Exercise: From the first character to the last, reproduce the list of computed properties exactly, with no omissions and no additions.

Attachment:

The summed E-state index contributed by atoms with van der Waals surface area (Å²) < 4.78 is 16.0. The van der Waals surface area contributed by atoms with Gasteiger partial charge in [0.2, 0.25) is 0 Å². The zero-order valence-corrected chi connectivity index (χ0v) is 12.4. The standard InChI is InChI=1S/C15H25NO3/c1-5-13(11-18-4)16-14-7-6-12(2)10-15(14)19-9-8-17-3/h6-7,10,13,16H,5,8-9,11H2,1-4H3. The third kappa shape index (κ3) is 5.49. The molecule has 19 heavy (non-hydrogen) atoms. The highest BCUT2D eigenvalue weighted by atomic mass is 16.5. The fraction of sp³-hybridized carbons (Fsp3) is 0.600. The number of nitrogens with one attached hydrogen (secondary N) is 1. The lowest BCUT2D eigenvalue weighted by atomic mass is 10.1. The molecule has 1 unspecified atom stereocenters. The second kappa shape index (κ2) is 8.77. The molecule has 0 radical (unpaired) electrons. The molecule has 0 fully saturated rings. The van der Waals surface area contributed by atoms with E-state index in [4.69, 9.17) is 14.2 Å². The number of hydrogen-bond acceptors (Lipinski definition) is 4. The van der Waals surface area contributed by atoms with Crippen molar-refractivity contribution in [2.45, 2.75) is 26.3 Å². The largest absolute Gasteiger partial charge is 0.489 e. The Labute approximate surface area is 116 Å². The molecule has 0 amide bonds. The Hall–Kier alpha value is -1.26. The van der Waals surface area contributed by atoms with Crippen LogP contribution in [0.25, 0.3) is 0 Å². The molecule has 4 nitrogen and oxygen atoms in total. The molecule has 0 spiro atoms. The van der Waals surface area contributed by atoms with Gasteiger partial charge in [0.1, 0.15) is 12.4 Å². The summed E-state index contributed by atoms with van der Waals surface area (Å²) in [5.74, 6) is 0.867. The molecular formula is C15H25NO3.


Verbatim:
The summed E-state index contributed by atoms with van der Waals surface area (Å²) < 4.78 is 16.0. The van der Waals surface area contributed by atoms with Gasteiger partial charge in [0.2, 0.25) is 0 Å². The zero-order valence-corrected chi connectivity index (χ0v) is 12.4. The standard InChI is InChI=1S/C15H25NO3/c1-5-13(11-18-4)16-14-7-6-12(2)10-15(14)19-9-8-17-3/h6-7,10,13,16H,5,8-9,11H2,1-4H3. The third kappa shape index (κ3) is 5.49. The molecule has 19 heavy (non-hydrogen) atoms. The highest BCUT2D eigenvalue weighted by atomic mass is 16.5. The fraction of sp³-hybridized carbons (Fsp3) is 0.600. The number of nitrogens with one attached hydrogen (secondary N) is 1. The lowest BCUT2D eigenvalue weighted by atomic mass is 10.1. The molecule has 1 unspecified atom stereocenters. The second kappa shape index (κ2) is 8.77. The molecule has 0 radical (unpaired) electrons. The molecule has 0 fully saturated rings. The van der Waals surface area contributed by atoms with E-state index in [4.69, 9.17) is 14.2 Å². The number of hydrogen-bond acceptors (Lipinski definition) is 4. The van der Waals surface area contributed by atoms with Crippen molar-refractivity contribution in [2.45, 2.75) is 26.3 Å². The largest absolute Gasteiger partial charge is 0.489 e. The Labute approximate surface area is 116 Å². The molecule has 0 amide bonds. The Hall–Kier alpha value is -1.26. The van der Waals surface area contributed by atoms with Crippen LogP contribution in [0.25, 0.3) is 0 Å². The molecule has 4 nitrogen and oxygen atoms in total. The molecule has 0 spiro atoms. The van der Waals surface area contributed by atoms with Gasteiger partial charge in [0.1, 0.15) is 12.4 Å². The summed E-state index contributed by atoms with van der Waals surface area (Å²) in [5.74, 6) is 0.867. The molecular formula is C15H25NO3.